PAPERS David Reeves Bruce Davison, (workshop at the Smartegeometry 2013 Symposium: Constructing for Uncertainty, session one, “Constructing data”, The Bartlett, London, April, 20,2013) Ben Cerveny, “Massively Multiparticipant Adaptive Systems”, (paper presented at the Smartegeometry Symposium: Constructing for Uncertainty, The Bartlett, London, April, 20,2013) Ruth Conroy Dalton, Sonit Bafna, “The syntactical image of the city: A reciprocal definition of spatial elements and spatial syntaxes”, (Proceedings) 4th International Space Syntax Symposium, London, UK, 2003 Usman Haque, (paper presented at the Smartegeometry Symposium: Constructing for Uncertainty, session one, “Constructing data”, The Bartlett, London, April, 20,2013)
WEB Florian Cramer, “Computation as Fragmentation” , http://cramer.pleintekst.nl/00recent/words_made_flesh/html/words_made_fleshch3.html Marcelo Gleiser, ‘‘Borges, The Universe And The Infinite Library’’, accessed July 23, 2010, NPR: Cosmos & Culture, http://www.npr.org/ blogs/13.7/2010/07/23/128716508/the-universe-and-the-infinite-library Maren Hartmann, “Situationist Roaming Online”, http://hypertext.rmit.edu.au/ dac/papers/Hartmann.pdf Marie Laure Ryan, “Cyberspace, Cybertexts, Cybermaps”, http://www.dichtungdigital.org/2004/1/ Ryan/index.htm Samara Mcilroy, “Urban Drifting”, accessed November 9, 2010, http://popupcity. net/2010/11/urban-drifting/ Gavin Lucas, “StreetMuseum iPhone app”, accessed May 24, 2010, http://www. creativereview.co.uk/cr-blog/2010/may/streetmuseum-app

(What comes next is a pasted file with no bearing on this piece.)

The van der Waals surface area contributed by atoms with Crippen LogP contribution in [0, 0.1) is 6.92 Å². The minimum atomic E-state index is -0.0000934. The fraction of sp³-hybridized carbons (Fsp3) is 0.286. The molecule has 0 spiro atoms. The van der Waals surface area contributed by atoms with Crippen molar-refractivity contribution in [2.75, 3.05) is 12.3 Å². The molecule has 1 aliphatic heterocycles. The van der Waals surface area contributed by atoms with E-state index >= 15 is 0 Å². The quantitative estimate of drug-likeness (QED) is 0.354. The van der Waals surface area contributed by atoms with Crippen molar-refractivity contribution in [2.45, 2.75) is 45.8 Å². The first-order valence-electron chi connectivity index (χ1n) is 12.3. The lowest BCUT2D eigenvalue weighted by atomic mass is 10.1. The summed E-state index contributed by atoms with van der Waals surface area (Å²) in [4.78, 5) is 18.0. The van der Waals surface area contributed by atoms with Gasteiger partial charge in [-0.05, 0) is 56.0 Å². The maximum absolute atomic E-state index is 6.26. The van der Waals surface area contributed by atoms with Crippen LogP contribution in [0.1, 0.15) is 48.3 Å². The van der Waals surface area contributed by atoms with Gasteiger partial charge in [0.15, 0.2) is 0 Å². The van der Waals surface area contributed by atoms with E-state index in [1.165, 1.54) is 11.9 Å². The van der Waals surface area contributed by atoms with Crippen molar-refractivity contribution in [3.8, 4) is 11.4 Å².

UCL//MArch Graduate Architectural Design thesis